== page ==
The 10 best Blue Jays teams in franchise history

Joe Carter's 1993 Blue Jays headline the list of the best teams ever fielded by the franchise. (Getty)
Joe Carter's 1993 Blue Jays headline the list of the best teams ever fielded by the franchise. (Getty)

The Toronto Blue Jays have fielded some incredible teams since they came into existence in 1977.

Here are the 10 best squads in Blue Jays history, in no particular order. Unless you agree with it, in which case it is one hundred percent on purpose.


Regular-season record: 86-76

Season result: No postseason berth

Manager: Carlos Tosca

Roy Halladay’s Cy Young season didn’t result in a playoff berth for the Jays, but it was a memorable one in many other ways. The Hall of Famer’s dominance cemented his legacy in team history and led a number of impressive accolades that year. Halladay won the Cy Young award and was named an All-Star in a 2003 season that saw him pitch 266 innings with a 3.25 ERA and a league-leading 6.38 strikeout-per-walk ratio.

Halladay’s greatness was matched by the likes of Carlos Delgado and Vernon Wells, who had incredible years at the plate, which included Delgado’s league lead in RBIs, OPS and OPS+ and a second-place MVP finish. He and Wells were All-Stars that year, as Wells led MLB in doubles and hits.

But despite these stellar performances, the Jays lacked consistency. Halladay, then 26, was the only starter in the Jays rotation with a winning record (or an ERA under 4.50, for that matter).

The Blue Jays ended up posting an 86-76 record, third in the American League East. In the days preceding the second wild card for each league, it wasn’t enough to catch up with the 101-win New York Yankees or the 95-win Boston Red Sox.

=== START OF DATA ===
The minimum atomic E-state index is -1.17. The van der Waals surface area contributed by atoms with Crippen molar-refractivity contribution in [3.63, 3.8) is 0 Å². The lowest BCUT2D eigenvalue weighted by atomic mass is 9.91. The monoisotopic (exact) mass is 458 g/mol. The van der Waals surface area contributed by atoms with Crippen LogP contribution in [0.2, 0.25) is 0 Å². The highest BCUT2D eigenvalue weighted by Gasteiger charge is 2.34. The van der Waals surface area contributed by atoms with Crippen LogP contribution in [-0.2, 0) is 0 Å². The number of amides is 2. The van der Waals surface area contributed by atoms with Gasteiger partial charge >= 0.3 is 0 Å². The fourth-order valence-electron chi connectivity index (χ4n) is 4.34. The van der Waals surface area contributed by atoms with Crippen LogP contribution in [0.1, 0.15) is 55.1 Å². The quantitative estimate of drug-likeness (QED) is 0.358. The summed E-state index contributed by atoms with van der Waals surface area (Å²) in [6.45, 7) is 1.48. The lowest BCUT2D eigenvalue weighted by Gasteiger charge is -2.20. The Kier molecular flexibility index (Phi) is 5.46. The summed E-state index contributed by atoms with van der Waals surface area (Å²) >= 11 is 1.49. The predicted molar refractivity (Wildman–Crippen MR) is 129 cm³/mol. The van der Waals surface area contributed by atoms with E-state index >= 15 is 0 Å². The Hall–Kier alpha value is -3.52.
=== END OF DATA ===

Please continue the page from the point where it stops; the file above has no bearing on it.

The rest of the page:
Regular-season record: 85-77

Season result: No postseason berth

Manager: Cito Gaston

Fourth place in the AL East and 10 games outside of a playoff spot doesn’t look too impressive at first glance. But now, look a little closer.

The Blue Jays hit 257 home runs in 2010, a mark that remained the franchise record until 2021. Behind Jose Bautista’s 54 long balls and 124 RBIs, Toronto’s Rogers Centre was one of the most vibrant ballparks in North America. Six other guys added 20 homers or more, including Wells’s 34 and Edwin Encarnacion’s 21.

On the mound, Ricky Romero led the way with a 3.73 ERA over 32 starts and a young Brett Cecil continued progressing in his sophomore season.


Regular-season record: 32-28

Season result: Lost in wild-card round

Manager: Charlie Montoyo

The abbreviated pandemic campaign gave Blue Jays fans a first taste of a promising new era that is just now hitting its full stride. It also gave the team’s young core a first postseason experience, even if just for a couple of games.

The signing of left-handed ace Hyun-Jin Ryu was the headline of the year. Add that to the continued development of Vladimir Guerrero Jr. and Bo Bichette, along with a Silver Slugger season for Teoscar Hernandez and it’s pretty clear why the 2020 Blue Jays made this list.

Toronto bowed out of the playoffs after a two-game sweep at the hands of the Tampa Bay Rays, but that year in Buffalo was the beginning of great things.


Regular-season record: 96-66

Season result: No postseason berth

Manager: Jimy Williams

What’s worse than winning 91 games and missing the playoffs? Winning 96 games and missing the playoffs.

The Blue Jays’ heartbreak of 2021 wasn’t the first (and likely won’t be the last) near-miss for the franchise. Back in 1987, before wild cards and when only two divisions existed in each league, the Detroit Tigers captured the AL East title with 98 regular-season wins against the Jays’ 96 — thanks in large part to a collapse in the final week of the season that saw them lose seven games in a row. In the AL West, the Minnesota Twins made the playoffs with 85 wins.

Still, that was a special Toronto team.

George Bell captured his sole career MVP award thanks to 47 homers and his league-leading 134 RBIs, along with a .308 average and .957 OPS. Tony Fernandez wasn’t far behind, winning his second of four consecutive Gold Gloves in addition to hitting .322 with an .805 OPS. Fred McGriff, in just his second major-league season, sported a .881 OPS that signalled great things to come.

Jimmy Key was the Blue Jays’ ace, leading the league with a 2.76 ERA and finishing second in the AL Cy Young race behind Roger Clemens.


Regular-season record: 99-62

Season result: Lost in ALCS

Manager: Bobby Cox

This season earned Bobby Cox a Manager of the Year title, and rightfully so. Even before his team took the field, expectations were sky-high, and Cox made sure to get the most out of all his players.

In addition to young stars such as Bell and Fernandez, the Blue Jays had the consistent production of Jesse Barfield and the speed and steal threat of Lloyd Moseby.